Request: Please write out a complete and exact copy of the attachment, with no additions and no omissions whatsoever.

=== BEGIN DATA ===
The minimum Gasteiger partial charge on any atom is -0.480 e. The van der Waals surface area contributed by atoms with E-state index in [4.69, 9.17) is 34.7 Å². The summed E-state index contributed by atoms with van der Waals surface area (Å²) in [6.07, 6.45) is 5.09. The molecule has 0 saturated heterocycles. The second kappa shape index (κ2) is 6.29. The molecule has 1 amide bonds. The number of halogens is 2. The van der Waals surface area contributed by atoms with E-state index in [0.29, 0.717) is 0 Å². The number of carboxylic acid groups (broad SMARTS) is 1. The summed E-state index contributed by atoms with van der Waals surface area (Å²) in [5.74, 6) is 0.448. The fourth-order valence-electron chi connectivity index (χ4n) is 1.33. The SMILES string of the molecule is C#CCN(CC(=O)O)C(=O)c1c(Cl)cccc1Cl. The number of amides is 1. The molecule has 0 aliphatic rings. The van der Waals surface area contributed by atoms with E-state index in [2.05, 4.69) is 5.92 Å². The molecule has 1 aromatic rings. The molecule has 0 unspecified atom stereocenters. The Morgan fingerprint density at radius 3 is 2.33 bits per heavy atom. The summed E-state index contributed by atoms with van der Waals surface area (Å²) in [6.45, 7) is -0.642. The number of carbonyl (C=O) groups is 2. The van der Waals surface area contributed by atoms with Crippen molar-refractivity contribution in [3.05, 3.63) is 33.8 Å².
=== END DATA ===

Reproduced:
The minimum Gasteiger partial charge on any atom is -0.480 e. The van der Waals surface area contributed by atoms with E-state index in [4.69, 9.17) is 34.7 Å². The summed E-state index contributed by atoms with van der Waals surface area (Å²) in [6.07, 6.45) is 5.09. The molecule has 0 saturated heterocycles. The second kappa shape index (κ2) is 6.29. The molecule has 1 amide bonds. The number of halogens is 2. The van der Waals surface area contributed by atoms with E-state index in [0.29, 0.717) is 0 Å². The number of carboxylic acid groups (broad SMARTS) is 1. The summed E-state index contributed by atoms with van der Waals surface area (Å²) in [5.74, 6) is 0.448. The fourth-order valence-electron chi connectivity index (χ4n) is 1.33. The SMILES string of the molecule is C#CCN(CC(=O)O)C(=O)c1c(Cl)cccc1Cl. The number of amides is 1. The molecule has 0 aliphatic rings. The van der Waals surface area contributed by atoms with E-state index in [2.05, 4.69) is 5.92 Å². The molecule has 1 aromatic rings. The molecule has 0 unspecified atom stereocenters. The Morgan fingerprint density at radius 3 is 2.33 bits per heavy atom. The summed E-state index contributed by atoms with van der Waals surface area (Å²) in [6.45, 7) is -0.642. The number of carbonyl (C=O) groups is 2. The van der Waals surface area contributed by atoms with Crippen molar-refractivity contribution in [3.05, 3.63) is 33.8 Å².